Album #32 – Green Onions


Album #32

This album was very unique. Booker T. & The MGs were the house band for Stax Records. They played on such hits as Soul Man and Sitting On The Dock Of The Bay. They are the best instrumental group in rock music. This album showcases their versatility. On this album, the group played mostly soul and r & b covers but also threw in some pop hits for good measure. The title track (their best known song) has been used in just about everything, from commercials to movies, and was sampled in Shaggy’s duet with Maxi Priest called “That Girl” which is actually where I first heard the song. Booker T. & The MGs can do know wrong. They are tight and keep the beat coming. The group was also a mix of black and white. The eventual line-up included Guitarist Steve Cropper and Bassist Donald “Duck” Dunn, who were both white, and Organist Booker T. Jones and drummer Al Jackson, Jr. (who passed away in 1975) who were both black. Cropper, Dunn and Jones all tour occassionally and the three also played on Neil Young’s album Are You Passionate and toured with him in the early 2000s. The title track captures the spirit of the early 60s sockhop. It makes you want to dance. I was great to hear this whole album and see what they could do as an instrumental group. They would continue to create great albums including a tribute album to The Beatles album Abbey Road called McLenmore Avenue in which they played almost every track off Abbey Road in an instrumental, soul fashion. You can even see their influence in Paul Shaffer, musical director of The CBS Orchestra which serves as the house band for Late Show With David Letterman. When Letterman was at NBC, Shaffer was only allowed a four piece by Carson. Shaffer melded that group after Booker T. & The MGs. When Paul & The World’s Most Dangerous Band played music during the commercials, it was almost as if Paul was taking cues from the early Booker T. & The MGs albums. Parts of this album reminded me of that. Highlights include: Green Onions (one of the best rock instrumentals ever!!!), Mo’ Onions and Stranger On The Shore. Overall, I give this album a 4 out of 5.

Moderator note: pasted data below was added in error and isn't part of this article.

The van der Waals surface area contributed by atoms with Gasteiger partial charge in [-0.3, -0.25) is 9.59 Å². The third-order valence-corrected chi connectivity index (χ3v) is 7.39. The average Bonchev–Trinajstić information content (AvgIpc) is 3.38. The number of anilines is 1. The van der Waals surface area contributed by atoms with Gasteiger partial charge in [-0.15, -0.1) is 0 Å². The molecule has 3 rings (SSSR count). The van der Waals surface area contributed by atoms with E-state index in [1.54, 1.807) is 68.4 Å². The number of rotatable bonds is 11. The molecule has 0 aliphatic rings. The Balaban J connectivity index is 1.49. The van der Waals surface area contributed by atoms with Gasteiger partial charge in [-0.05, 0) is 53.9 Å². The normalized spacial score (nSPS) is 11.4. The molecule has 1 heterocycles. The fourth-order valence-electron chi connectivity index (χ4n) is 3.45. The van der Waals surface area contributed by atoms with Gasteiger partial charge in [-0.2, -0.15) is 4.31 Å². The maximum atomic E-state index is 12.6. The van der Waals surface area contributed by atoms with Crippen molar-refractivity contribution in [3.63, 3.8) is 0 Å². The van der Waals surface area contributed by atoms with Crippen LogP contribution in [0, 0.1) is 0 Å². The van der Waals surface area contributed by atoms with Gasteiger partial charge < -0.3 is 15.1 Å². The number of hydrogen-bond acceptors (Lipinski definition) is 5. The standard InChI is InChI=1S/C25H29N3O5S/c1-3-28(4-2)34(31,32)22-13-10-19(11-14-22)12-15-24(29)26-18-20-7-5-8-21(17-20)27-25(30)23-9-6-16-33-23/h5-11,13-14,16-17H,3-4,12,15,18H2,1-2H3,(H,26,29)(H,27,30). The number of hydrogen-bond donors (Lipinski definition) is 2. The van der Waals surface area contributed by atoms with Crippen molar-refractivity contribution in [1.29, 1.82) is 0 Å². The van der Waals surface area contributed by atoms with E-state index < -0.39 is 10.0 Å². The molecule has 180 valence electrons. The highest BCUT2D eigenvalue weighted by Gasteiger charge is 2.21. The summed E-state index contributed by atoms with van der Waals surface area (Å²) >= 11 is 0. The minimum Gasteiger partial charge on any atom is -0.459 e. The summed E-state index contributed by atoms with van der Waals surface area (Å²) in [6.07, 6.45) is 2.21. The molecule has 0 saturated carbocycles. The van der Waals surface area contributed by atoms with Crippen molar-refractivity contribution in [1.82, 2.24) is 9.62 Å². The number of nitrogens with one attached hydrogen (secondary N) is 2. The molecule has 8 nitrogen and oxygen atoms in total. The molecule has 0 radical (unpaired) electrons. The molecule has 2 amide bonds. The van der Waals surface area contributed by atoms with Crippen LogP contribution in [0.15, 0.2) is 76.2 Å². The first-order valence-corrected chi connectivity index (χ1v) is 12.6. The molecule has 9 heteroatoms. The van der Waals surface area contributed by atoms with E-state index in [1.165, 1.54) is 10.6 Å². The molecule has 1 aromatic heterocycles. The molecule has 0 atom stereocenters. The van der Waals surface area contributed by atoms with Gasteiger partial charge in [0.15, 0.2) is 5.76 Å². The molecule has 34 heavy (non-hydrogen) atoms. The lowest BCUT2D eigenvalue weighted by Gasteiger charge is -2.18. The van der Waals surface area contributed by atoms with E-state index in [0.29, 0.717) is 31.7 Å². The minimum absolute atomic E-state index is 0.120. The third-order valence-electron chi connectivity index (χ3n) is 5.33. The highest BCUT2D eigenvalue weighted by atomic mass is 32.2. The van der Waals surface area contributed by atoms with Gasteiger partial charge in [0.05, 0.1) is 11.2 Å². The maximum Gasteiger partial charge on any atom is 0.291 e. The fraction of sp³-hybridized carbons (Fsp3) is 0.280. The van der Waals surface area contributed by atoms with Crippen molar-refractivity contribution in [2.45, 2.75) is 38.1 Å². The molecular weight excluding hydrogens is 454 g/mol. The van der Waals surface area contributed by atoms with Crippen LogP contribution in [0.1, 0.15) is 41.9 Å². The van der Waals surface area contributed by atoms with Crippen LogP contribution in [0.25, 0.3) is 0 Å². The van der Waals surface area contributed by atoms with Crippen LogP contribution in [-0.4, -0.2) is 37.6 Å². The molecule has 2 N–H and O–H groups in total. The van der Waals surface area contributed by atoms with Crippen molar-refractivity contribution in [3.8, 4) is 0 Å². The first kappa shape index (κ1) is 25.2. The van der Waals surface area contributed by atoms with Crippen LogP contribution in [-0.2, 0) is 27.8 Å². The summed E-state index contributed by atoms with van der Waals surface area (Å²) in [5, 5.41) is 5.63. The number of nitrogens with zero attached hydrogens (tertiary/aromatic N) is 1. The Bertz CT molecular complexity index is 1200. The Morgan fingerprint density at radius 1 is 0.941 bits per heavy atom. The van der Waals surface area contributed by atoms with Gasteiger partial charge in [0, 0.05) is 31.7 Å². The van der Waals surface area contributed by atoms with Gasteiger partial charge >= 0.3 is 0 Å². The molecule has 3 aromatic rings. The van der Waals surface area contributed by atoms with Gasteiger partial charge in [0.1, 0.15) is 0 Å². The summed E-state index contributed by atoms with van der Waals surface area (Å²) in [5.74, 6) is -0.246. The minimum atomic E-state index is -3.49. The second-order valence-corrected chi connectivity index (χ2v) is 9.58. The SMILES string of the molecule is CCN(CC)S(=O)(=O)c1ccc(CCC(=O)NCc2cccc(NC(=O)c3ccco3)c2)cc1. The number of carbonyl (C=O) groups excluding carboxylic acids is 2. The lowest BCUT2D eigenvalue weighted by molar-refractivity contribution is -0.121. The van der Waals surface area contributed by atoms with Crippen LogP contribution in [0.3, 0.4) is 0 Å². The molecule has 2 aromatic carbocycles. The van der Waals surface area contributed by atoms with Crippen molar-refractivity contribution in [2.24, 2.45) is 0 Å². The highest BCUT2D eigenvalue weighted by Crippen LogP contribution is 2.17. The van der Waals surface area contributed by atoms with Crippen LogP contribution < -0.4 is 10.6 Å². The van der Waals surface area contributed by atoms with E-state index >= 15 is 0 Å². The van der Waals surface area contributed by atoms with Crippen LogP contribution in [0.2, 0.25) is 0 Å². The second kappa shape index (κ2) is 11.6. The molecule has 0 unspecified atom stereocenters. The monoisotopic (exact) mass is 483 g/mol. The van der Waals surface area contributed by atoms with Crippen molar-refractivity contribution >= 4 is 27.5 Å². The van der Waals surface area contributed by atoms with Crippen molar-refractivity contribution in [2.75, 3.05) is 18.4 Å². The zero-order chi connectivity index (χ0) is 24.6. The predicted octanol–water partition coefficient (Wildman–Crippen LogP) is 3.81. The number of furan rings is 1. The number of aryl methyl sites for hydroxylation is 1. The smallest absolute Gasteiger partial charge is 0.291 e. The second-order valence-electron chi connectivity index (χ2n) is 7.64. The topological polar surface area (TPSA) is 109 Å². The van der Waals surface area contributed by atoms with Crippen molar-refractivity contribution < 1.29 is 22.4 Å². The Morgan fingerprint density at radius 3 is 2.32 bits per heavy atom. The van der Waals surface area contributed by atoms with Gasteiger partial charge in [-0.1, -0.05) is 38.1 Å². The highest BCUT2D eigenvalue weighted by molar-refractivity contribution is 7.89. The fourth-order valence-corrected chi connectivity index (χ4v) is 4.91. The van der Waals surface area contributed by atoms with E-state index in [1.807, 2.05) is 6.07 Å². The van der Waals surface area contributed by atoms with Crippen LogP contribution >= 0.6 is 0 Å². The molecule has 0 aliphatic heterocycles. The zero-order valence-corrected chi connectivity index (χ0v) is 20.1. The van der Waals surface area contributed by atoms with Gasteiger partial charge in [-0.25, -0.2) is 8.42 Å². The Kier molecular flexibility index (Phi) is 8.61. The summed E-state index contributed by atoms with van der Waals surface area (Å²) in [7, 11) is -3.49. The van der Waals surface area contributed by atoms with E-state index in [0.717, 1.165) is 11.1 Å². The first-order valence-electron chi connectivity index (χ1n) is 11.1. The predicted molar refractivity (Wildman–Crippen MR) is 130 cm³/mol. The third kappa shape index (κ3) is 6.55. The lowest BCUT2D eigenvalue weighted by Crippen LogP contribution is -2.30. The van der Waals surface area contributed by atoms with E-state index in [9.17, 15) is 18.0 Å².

Next: Jazz Samba by Stan Getz and Charlie Byrd


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